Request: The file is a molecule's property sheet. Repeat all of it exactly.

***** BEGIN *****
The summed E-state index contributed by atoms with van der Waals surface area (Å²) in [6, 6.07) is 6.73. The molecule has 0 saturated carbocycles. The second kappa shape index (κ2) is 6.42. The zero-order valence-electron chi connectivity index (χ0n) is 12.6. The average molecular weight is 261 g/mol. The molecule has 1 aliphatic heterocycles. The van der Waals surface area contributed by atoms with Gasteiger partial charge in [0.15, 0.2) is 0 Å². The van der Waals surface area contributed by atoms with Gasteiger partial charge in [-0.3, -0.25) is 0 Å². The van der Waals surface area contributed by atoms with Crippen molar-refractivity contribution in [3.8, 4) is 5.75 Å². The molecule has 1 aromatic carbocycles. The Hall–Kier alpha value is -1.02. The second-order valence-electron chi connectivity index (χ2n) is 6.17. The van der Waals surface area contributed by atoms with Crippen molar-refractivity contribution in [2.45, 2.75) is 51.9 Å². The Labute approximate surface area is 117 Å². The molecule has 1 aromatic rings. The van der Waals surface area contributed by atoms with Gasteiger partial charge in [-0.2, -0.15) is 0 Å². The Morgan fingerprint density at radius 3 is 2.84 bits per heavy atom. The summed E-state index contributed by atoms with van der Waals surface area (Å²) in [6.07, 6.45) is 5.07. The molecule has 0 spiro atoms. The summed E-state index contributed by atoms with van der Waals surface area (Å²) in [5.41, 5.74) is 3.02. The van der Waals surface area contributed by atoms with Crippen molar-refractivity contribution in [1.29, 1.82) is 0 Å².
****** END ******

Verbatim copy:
The summed E-state index contributed by atoms with van der Waals surface area (Å²) in [6, 6.07) is 6.73. The molecule has 0 saturated carbocycles. The second kappa shape index (κ2) is 6.42. The zero-order valence-electron chi connectivity index (χ0n) is 12.6. The average molecular weight is 261 g/mol. The molecule has 1 aliphatic heterocycles. The van der Waals surface area contributed by atoms with Gasteiger partial charge in [0.15, 0.2) is 0 Å². The van der Waals surface area contributed by atoms with Gasteiger partial charge in [-0.3, -0.25) is 0 Å². The van der Waals surface area contributed by atoms with Crippen molar-refractivity contribution in [3.8, 4) is 5.75 Å². The molecule has 1 aromatic carbocycles. The Hall–Kier alpha value is -1.02. The second-order valence-electron chi connectivity index (χ2n) is 6.17. The van der Waals surface area contributed by atoms with Crippen molar-refractivity contribution in [2.45, 2.75) is 51.9 Å². The Labute approximate surface area is 117 Å². The molecule has 1 aromatic rings. The van der Waals surface area contributed by atoms with Gasteiger partial charge in [-0.2, -0.15) is 0 Å². The Morgan fingerprint density at radius 3 is 2.84 bits per heavy atom. The summed E-state index contributed by atoms with van der Waals surface area (Å²) in [6.07, 6.45) is 5.07. The molecule has 0 spiro atoms. The summed E-state index contributed by atoms with van der Waals surface area (Å²) in [5.41, 5.74) is 3.02. The van der Waals surface area contributed by atoms with Crippen molar-refractivity contribution in [1.29, 1.82) is 0 Å².